A new Swiss group caters for Dutch who are not eligible for euthanasia
by Michael Cook | January 24, 2021
You might think that the Dutch, who live in a country where euthanasia is legal, would have no need for the schemes of Dr Philip Nitschke, Australia’s rogue right-to-die campaigner. You would be wrong.
The Dutch magazine Trouw profiled an 87-year-old man, Kees Kentie, who went to Switzerland to die with the help of a new assisted suicide organisation, Pegasos, which is affiliated with Nitschke’s Exit International. As he explained in a recent tweet:
"The Swiss have not medicalised their end-of-life laws. Those tired of life can be helped, and couples can die together. Pegasos makes this possible. This pisses off the Dutch, where you MUST be sick, from NL, and a doctor makes the decisions, not you."
Kentie, who is not terminally ill, but frail and tired of life, wanted to die. But no Dutch doctors would help him as he did not fulfil the euthanasia law’s criteria.
So he looked into dying in Switzerland and found Pegasos which promises shorter waiting times and less red tape and conducts business in English.
Kentie went to Switzerland with two Dutch friends who made sure that he was comfortable and accompanied him in his last days. The paperwork was minimal. He had a brief chat with one of the officials of Pegasos. According to Trouw:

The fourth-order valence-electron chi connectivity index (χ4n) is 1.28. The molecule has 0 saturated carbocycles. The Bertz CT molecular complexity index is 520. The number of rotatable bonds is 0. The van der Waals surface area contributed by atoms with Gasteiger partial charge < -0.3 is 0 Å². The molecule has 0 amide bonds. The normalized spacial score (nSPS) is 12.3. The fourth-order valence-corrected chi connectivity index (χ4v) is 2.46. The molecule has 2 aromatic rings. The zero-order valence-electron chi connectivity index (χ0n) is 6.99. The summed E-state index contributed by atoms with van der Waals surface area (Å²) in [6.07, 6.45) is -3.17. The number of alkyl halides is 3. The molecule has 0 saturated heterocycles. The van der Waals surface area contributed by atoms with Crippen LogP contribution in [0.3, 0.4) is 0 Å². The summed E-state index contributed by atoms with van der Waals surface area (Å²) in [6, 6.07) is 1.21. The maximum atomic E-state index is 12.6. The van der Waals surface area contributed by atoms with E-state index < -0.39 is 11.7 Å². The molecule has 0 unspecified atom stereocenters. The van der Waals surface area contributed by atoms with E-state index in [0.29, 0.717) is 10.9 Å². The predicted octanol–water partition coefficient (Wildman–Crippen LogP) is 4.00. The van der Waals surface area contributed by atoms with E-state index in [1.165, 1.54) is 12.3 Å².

That Kentie is ‘tired of life’ is explained in the context of the conversation and from the supporting documents. It does not need to be explicitly asked. It was important that [his friend] Hooimeijer had earlier helped Kentie put his thoughts down on paper.
Half an A4 page long, Kees explained that he was at a time when he felt that his life was increasingly completed and that he had a fear of further decline. He wanted to stay in control until the very end.
Nitschke – who now resides in the Netherlands -- keeps Pegasos at arm’s length, but he promotes it on the website of Exit International, his organisation. The Swiss Medical Association regards it as unethical, although it seems to act within the law. According to Trouw, it “is the only one of the six Swiss death aid organizations to also provide assisted suicide to those who are 'tired of life', older than 'around 70 to 75 years' and not seriously ill.” It seems that it has less red tape because it by-passes the Swiss requirement for “unbearable suffering”. Instead of asking a doctor to certify this, it takes the word of the patient himself. However, the head of the ethics department of the Association, Thomas Gruberski, told Trouw, “We do not agree with that interpretation.”
Michael Cook is editor of BioEdge